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Redondo Waterfront not an either/or question

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The original Redondo Beach steam station being demolished in 1946. Photo courtesy of AES Southland

The original Redondo Beach steam station being demolished in 1946. Photo courtesy of AES Southland

by Bill Brand

Redondo Beach City Council, District 2

[dropcap] A [/dropcap] fter over 100 years, the Redondo Beach waterfront will soon be free of a power plant.  AES has finally admitted, by presenting an initiative for voter approval next March, that their power plant is not needed.  Furthermore, the overhead power lines that stretch all the way to the 405 freeway can be removed.   It’s mostly a result of the activism of Redondo citizens, and we should take a bow.  But what to do next is very complicated.

It’s not as simple as voting for the AES initiative if you care about your quality of life.  It’s critical that the residents consider what they want for the entire Redondo waterfront, especially since the City already plans to more than double development across the street.

Both projects combined will approach 2 million sq. ft., or twice the size of the Galleria.  For those of us who live here, this is hardly a “win-win” as described by AES in a recent letter to residents, or “… a shared victory for all sides” per Mayor Aspel.

What would be a “win-win” is a proper planning process that includes the public, City staff, and elected officials.  The timing is perfect to start over and look at the whole area in order to create a comprehensive vision to work towards the zoning that will get us there.  This is not about padding AESs’ pockets or selling out King Harbor for a mall.  It’s about a sustainable, economically feasible project that honors both the rights of property owners and the quality of life of the residents.

AES threatens that Redondo will get a new power plant if you don’t vote for their initiative.  Au contraire, the Public Utilities Commissions issues the need and long-term contracts for power. While AES has applied to build 3,400 Megawatts of new power plants at their three locations in southern California, the PUC has ruled that they will only contract for a maximum of 1,500 Megawatts.  So, a new 500 Megawatt power plant in Redondo, away from where the power is truly needed, is not looking good.  No wonder AES has suddenly rolled-out this initiative.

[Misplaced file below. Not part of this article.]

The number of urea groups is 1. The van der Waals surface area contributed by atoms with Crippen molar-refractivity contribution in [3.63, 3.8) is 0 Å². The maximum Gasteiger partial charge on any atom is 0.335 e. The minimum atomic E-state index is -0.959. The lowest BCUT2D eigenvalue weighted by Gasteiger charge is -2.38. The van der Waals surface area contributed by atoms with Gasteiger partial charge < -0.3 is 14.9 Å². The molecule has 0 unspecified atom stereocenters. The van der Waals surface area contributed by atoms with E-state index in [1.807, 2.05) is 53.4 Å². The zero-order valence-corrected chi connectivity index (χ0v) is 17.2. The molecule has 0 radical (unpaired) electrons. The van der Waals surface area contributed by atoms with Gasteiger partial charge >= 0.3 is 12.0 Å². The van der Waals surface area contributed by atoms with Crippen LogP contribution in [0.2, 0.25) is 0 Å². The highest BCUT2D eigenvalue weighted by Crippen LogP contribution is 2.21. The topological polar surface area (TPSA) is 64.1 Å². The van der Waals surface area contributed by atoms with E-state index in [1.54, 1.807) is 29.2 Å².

The zoning in the initiative is bad.  It lines Harbor Dr. with 4-story mixed-use, only requires a postage stamp-sized 4 acre park on their 50 acres (not even big enough for a soccer field surrounded by a track), and prohibits the Council from making even minor zoning changes for 10 years!  Plus, it eliminates the Councils’ power to control businesses and tenants –  like limiting the hours of live entertainment at restaurants, which is what we do in every other part of town.

This zoning is by AES for AES.   No vetting or input by the Council or residents.  AES argues that the Council will still approve projects, but the zoning is locked and can only be changed by another public vote.  Just last year AES said they wanted to work with the public on repurposing 38 acres of their property, then disappeared to craft the zoning in secret, behind closed doors, while the California Energy Commission, the AQMD and the City of Redondo Beach were expending tremendous amounts of time and taxpayer dollars addressing the impacts of a new power plant.  Shame on them!

Now AES is arguing for all these agencies to continue wasting taxpayer money processing their application while they circulate an initiative that would eliminate their plant. Most likely, they already have a contingent offer to sell their land to a developer if their initiative passes in March.  This is the same company that sued a former councilman (Chris Cagle) and school board member (Laura Emdee) for their opinion on a ballot.  Anybody still think AES cares about the residents of Redondo Beach, or the South Bay for that matter?

Redondo Beach can do much better than the cookie-cutter, piecemeal overdevelopment that is proposed for our waterfront. The “whole area” includes the 15 acres on the waterfront where CenterCal Properties plans to build a mall, the 50-acre AES site, and the Edison right-of-way down to the City limit at Beryl St. and 190th.   Between doing nothing and what is before us now, there are a multitude of more balanced and better integrated alternatives.  This is a once in a generation opportunity for our waterfront.  Don’t allow a corporation based in Arlington, Virginia to hoodwink you into believing we have only one of two choices; vote for their initiative or get a power plant.

Get involved! Don’t be part of the 86% of registered voters who didn’t bother to vote last June. We, the residents, are the largest stakeholder and we wield the most power – if we use it.  We owe it to ourselves and future generations to balance revitalization and commercial revenues with the preservation and enhancement of coastal recreation, open space, views and access.  We should cherish our waterfront not hide it behind commercial and residential over-development.

A good start to learning more is to ‘Like’ the Facebook pages of “No Power Plant,” “King Harbor – a harbor not a mall,” or just send an email to me at bbrand@earthlink.net.

Or come make new friends and meet like-minded neighbors at my District 2 meeting on Thursday, August 14th, 6-8pm at the main library.  Everyone is welcome!